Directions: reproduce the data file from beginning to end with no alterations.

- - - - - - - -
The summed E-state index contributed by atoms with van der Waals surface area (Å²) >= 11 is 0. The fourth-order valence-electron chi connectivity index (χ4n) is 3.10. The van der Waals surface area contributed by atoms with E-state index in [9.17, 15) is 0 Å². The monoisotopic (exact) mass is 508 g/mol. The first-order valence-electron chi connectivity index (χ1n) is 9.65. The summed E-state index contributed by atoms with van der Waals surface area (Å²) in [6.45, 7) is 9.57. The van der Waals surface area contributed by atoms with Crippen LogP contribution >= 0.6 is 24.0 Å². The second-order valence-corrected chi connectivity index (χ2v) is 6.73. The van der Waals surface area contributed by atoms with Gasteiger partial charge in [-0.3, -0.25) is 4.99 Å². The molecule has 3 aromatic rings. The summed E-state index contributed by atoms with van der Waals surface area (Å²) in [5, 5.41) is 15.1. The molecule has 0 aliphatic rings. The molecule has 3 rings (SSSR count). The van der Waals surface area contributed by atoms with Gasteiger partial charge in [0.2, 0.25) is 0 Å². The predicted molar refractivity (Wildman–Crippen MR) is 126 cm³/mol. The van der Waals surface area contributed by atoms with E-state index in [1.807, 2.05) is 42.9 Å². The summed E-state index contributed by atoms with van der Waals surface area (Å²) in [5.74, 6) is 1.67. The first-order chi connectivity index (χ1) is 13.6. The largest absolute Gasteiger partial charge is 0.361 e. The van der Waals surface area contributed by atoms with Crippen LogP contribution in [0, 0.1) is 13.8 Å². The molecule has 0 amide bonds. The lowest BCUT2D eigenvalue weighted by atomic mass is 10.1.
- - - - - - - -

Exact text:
The summed E-state index contributed by atoms with van der Waals surface area (Å²) >= 11 is 0. The fourth-order valence-electron chi connectivity index (χ4n) is 3.10. The van der Waals surface area contributed by atoms with E-state index in [9.17, 15) is 0 Å². The monoisotopic (exact) mass is 508 g/mol. The first-order valence-electron chi connectivity index (χ1n) is 9.65. The summed E-state index contributed by atoms with van der Waals surface area (Å²) in [6.45, 7) is 9.57. The van der Waals surface area contributed by atoms with Crippen LogP contribution >= 0.6 is 24.0 Å². The second-order valence-corrected chi connectivity index (χ2v) is 6.73. The van der Waals surface area contributed by atoms with Gasteiger partial charge in [-0.3, -0.25) is 4.99 Å². The molecule has 3 aromatic rings. The summed E-state index contributed by atoms with van der Waals surface area (Å²) in [5, 5.41) is 15.1. The molecule has 0 aliphatic rings. The molecule has 3 rings (SSSR count). The van der Waals surface area contributed by atoms with Gasteiger partial charge in [0.2, 0.25) is 0 Å². The predicted molar refractivity (Wildman–Crippen MR) is 126 cm³/mol. The van der Waals surface area contributed by atoms with E-state index in [1.807, 2.05) is 42.9 Å². The summed E-state index contributed by atoms with van der Waals surface area (Å²) in [5.74, 6) is 1.67. The first-order chi connectivity index (χ1) is 13.6. The largest absolute Gasteiger partial charge is 0.361 e. The van der Waals surface area contributed by atoms with Crippen LogP contribution in [0, 0.1) is 13.8 Å². The molecule has 0 amide bonds. The lowest BCUT2D eigenvalue weighted by atomic mass is 10.1.